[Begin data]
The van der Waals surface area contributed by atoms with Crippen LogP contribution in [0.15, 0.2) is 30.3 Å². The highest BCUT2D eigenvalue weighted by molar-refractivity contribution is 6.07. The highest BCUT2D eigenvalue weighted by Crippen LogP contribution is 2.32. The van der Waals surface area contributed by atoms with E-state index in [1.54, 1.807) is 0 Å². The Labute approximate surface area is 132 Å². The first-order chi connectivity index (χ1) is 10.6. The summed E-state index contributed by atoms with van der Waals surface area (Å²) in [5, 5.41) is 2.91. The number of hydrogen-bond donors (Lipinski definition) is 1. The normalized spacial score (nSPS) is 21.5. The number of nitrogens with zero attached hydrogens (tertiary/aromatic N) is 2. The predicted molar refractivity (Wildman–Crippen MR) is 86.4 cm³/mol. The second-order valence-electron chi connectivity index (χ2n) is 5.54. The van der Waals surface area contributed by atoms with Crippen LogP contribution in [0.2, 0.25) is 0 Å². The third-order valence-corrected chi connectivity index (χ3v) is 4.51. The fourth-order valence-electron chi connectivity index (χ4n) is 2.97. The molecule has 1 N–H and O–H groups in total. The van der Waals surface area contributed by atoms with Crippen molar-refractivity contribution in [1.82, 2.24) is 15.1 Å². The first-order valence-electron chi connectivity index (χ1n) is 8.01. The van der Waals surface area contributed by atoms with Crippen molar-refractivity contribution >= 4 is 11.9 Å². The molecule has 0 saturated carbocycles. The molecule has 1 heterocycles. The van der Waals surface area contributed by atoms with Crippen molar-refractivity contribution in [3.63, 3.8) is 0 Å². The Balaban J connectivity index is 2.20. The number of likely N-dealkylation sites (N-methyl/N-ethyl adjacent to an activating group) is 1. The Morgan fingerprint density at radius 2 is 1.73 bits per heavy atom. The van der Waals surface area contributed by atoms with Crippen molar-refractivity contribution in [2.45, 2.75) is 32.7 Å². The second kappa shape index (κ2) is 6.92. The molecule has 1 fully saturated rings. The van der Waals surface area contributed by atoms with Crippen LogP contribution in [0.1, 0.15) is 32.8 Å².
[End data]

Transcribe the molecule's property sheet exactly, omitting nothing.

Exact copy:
The van der Waals surface area contributed by atoms with Crippen LogP contribution in [0.15, 0.2) is 30.3 Å². The highest BCUT2D eigenvalue weighted by molar-refractivity contribution is 6.07. The highest BCUT2D eigenvalue weighted by Crippen LogP contribution is 2.32. The van der Waals surface area contributed by atoms with E-state index in [1.54, 1.807) is 0 Å². The Labute approximate surface area is 132 Å². The first-order chi connectivity index (χ1) is 10.6. The summed E-state index contributed by atoms with van der Waals surface area (Å²) in [5, 5.41) is 2.91. The number of hydrogen-bond donors (Lipinski definition) is 1. The normalized spacial score (nSPS) is 21.5. The number of nitrogens with zero attached hydrogens (tertiary/aromatic N) is 2. The predicted molar refractivity (Wildman–Crippen MR) is 86.4 cm³/mol. The second-order valence-electron chi connectivity index (χ2n) is 5.54. The van der Waals surface area contributed by atoms with Crippen LogP contribution in [0.2, 0.25) is 0 Å². The third-order valence-corrected chi connectivity index (χ3v) is 4.51. The fourth-order valence-electron chi connectivity index (χ4n) is 2.97. The molecule has 1 N–H and O–H groups in total. The van der Waals surface area contributed by atoms with Crippen molar-refractivity contribution in [1.82, 2.24) is 15.1 Å². The first-order valence-electron chi connectivity index (χ1n) is 8.01. The van der Waals surface area contributed by atoms with Crippen molar-refractivity contribution >= 4 is 11.9 Å². The molecule has 0 saturated carbocycles. The molecule has 1 heterocycles. The van der Waals surface area contributed by atoms with Crippen molar-refractivity contribution in [3.63, 3.8) is 0 Å². The Balaban J connectivity index is 2.20. The number of likely N-dealkylation sites (N-methyl/N-ethyl adjacent to an activating group) is 1. The Morgan fingerprint density at radius 2 is 1.73 bits per heavy atom. The van der Waals surface area contributed by atoms with Crippen molar-refractivity contribution in [2.45, 2.75) is 32.7 Å². The second kappa shape index (κ2) is 6.92. The molecule has 1 fully saturated rings. The van der Waals surface area contributed by atoms with Crippen LogP contribution in [0.1, 0.15) is 32.8 Å².